Joe stayed busy working the large theatres that featured major acts - such as the Westchester Premier, Westbury, Colony Hill, etc. But he saw the handwriting on the wall and decided to pursue his freelance career, augmented with club dates, for which he had a natural affinity. He jobbed around, doing very well. Around 1990 he joined the Lester Lanin organization as first trombone, and has stayed with him to this day. When I asked Joe whether he ever thought about making a lamp out of his trombone, his reply was typical of many of us older musicians - "Only when it stops being fun, Leo."

Orchestra - Anthony Conduso

George Conduso remembers his father . . .

I'd just like to let Vaughn Monroe fans know that my dad, Anthony (Tony) Conduso, passed away on Nov.30, 2002. He was 90 years old.

Tony played alto sax with the Vaughn Monroe Orchestra in 1944-1945.  After leaving the band he was business agent for Local 16 of the musicians union in Newark, NJ in the 1950's. He was Vice President of the union for many years through the 1960's and 70's.

Over the years my father has told us so many stories about his experiences with the orchestra. He was particularly fond of the train travel during tours and playing the big theatres in New York. He very much admired Vaughn and always said that he was a true professional. He told  that in the 1950's, Vaughn invited him and my mother to his posh NYC apartment for a cocktail party.

George Conduso
January 2003

 

Orchestra - Louis "Babe" Feldman

   

Orchestra - Nappy Gagnon

Robert Gagnon remembers his grandfather . . . .

Nappy Gagnon was Vaughn Monroe's pianist in the Dempsey Vanderbilt-Siler's Ten Acres days through 1940 according to my Dad (Nappy's son). Also, his agent was Harry Marshard, brother of Jack Marshard, the man who gave Vaughn a baton in his early career as well as hiring my grandfather for many a wedding, society gathering etc etc. My grandmother also sang and performed with Vaughn Monroe (among others), her stage name was Helen Reynolds.

Robert Gagnon

January 7, 2012

Nappy Gagnon (piano), Jimmy Athens (bass), Eddie Julian (drums), unidentified (sax)  [Webmasters note: This is not Vaughn Monroe. To our knowledge Vaughn Monroe did not play the saxophone--he played trumpet and occasionally, trombone.], Ed Shedosky (trumpet), John 'Bucky' Pizzarelli (guitar), Louis 'Babe' Feldman (sax)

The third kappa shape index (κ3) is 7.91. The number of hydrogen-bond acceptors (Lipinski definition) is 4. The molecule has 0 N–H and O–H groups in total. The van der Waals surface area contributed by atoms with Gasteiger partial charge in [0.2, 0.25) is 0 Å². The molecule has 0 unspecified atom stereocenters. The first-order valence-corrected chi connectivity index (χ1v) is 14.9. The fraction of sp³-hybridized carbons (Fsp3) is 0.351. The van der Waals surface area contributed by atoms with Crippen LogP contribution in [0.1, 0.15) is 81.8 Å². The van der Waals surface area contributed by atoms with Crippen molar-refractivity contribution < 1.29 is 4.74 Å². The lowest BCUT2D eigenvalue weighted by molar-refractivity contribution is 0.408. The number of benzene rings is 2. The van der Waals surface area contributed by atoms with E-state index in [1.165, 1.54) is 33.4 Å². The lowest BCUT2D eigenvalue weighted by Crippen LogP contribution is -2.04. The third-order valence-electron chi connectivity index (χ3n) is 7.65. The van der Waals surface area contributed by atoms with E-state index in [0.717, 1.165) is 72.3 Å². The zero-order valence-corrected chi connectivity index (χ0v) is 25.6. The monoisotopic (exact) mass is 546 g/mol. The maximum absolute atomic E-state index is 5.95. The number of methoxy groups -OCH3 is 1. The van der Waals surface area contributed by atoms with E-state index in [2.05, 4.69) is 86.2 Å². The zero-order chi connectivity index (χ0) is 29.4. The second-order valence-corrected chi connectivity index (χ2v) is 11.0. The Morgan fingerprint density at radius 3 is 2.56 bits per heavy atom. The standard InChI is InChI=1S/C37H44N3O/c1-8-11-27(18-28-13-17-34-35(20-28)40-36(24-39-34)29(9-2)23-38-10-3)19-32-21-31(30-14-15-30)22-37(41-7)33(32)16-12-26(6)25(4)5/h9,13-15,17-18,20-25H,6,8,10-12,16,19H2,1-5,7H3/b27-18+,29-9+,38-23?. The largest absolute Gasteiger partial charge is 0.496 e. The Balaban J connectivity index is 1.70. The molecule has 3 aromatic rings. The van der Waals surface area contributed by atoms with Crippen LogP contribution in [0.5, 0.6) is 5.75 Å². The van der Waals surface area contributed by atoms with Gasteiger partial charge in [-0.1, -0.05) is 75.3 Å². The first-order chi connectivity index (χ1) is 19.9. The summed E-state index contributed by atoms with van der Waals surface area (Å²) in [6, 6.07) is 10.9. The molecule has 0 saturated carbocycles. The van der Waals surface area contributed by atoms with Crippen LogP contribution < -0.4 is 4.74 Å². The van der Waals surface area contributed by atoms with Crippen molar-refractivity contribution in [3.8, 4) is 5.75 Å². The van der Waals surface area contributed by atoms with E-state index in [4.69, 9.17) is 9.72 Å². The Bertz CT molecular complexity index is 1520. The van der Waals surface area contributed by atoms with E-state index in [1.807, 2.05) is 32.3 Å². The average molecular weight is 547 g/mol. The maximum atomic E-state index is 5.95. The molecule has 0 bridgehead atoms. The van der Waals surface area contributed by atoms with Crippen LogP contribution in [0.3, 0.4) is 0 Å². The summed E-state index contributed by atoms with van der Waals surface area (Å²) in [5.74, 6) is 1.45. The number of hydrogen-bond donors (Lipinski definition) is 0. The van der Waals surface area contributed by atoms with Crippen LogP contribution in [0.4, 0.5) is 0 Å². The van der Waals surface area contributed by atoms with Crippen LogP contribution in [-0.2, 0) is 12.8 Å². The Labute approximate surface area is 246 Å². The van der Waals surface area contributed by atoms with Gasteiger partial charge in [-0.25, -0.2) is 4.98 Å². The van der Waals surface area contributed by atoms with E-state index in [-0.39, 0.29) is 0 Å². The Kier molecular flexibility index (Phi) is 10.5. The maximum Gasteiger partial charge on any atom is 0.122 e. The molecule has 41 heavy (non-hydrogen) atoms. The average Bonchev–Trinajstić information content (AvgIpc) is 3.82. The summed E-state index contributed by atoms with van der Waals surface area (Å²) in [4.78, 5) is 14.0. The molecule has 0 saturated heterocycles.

Orchestra - Earle Hummel

Jeff Hummel shares newspaper articles on his father, Earle Hummel, and the VM Orchestra. . .

I am the son of Earle Hummel, who played violin in Vaughn Monroe's orchestra. I believe my sister, Terry Emerich, may have contacted you some years back. I've attached three scans of news clips about my father's performances with the orchestra. The quality is not the best, since they come from Xeroxes, and we don't always know the exact newspapers or dates. The handwriting on the Xeroxes is from my mother, Susan Rogers Hummel. I hope you find them of some interest. By the way, one story my mother used to share that you may have heard: Vaughn Monroe was offered the opportunity to record "Rudolph the Red-Nosed Reindeer," but turned the song down as too frivolous. It was subsequently recorded by Bing Crosby. [Gene Autry]

Best regard,

Jeff Hummel

January 25, 2011

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Orchestra - Eddie Julian

photo from collection of Jay Montague

 

 

Orchestra - John "Bucky" Pizzarelli

 

 

SEE BULLETIN BOARD FOR INFORMATION ON BUCKY

 

Bucky Pizzarelli Wikipedia

 

 

 

 

Orchestra - Ed Shedosky

Ed Shedosky next to orchestra tour bus

Photo courtesy of Tom Shedosky

Ed's daughter remembers the band . . .

My father played with Vaughn, but I personally only met him once that I can clearly remember. That was at the McCormick Place in Chicago sometime in the early sixties. I was quite young at the time. My father passed away 12 years ago, but my mother still has pretty good memories....What I remember my dad saying of those days was that Vaughn was one of the nicest bandleaders with whom he worked. They also had flying in common, as my dad was a pilot, too.

 

Suzanne Shedosky-Apgar
November 2002

 

Bill Shedosky on his father's tenure with the band . . .

My father, Ed (Smitty) Shedosky played trumpet with the orchestra before and after WWII. (He was drafted into the Army Air Corps and spent most of the war in Colorado Springs, Colorado.) He rejoined the band after the war and remained into the 1950's. I was 5 years old before I realized "Uncle Vaughn" was not really my uncle! (I was born in 1949.)

 

Best wishes,

Bill

October 21, 2003

Bill passed away only a few weeks later after suffering a brain hemorrhage while performing in Minnesota.

 

Newspaper Articles from September 1949 submitted by Ed's daughter, Suzanne. . .

The articles also mention Bucky Pizzarelli, Frank Ryerson, Richard La Sala and James Messina.

April 2009

 

 

 

Orchestra - Benny West

Benny West, 1941

Photo courtesy of Benny West

Benny West, 1963

Photo courtesy of Benny West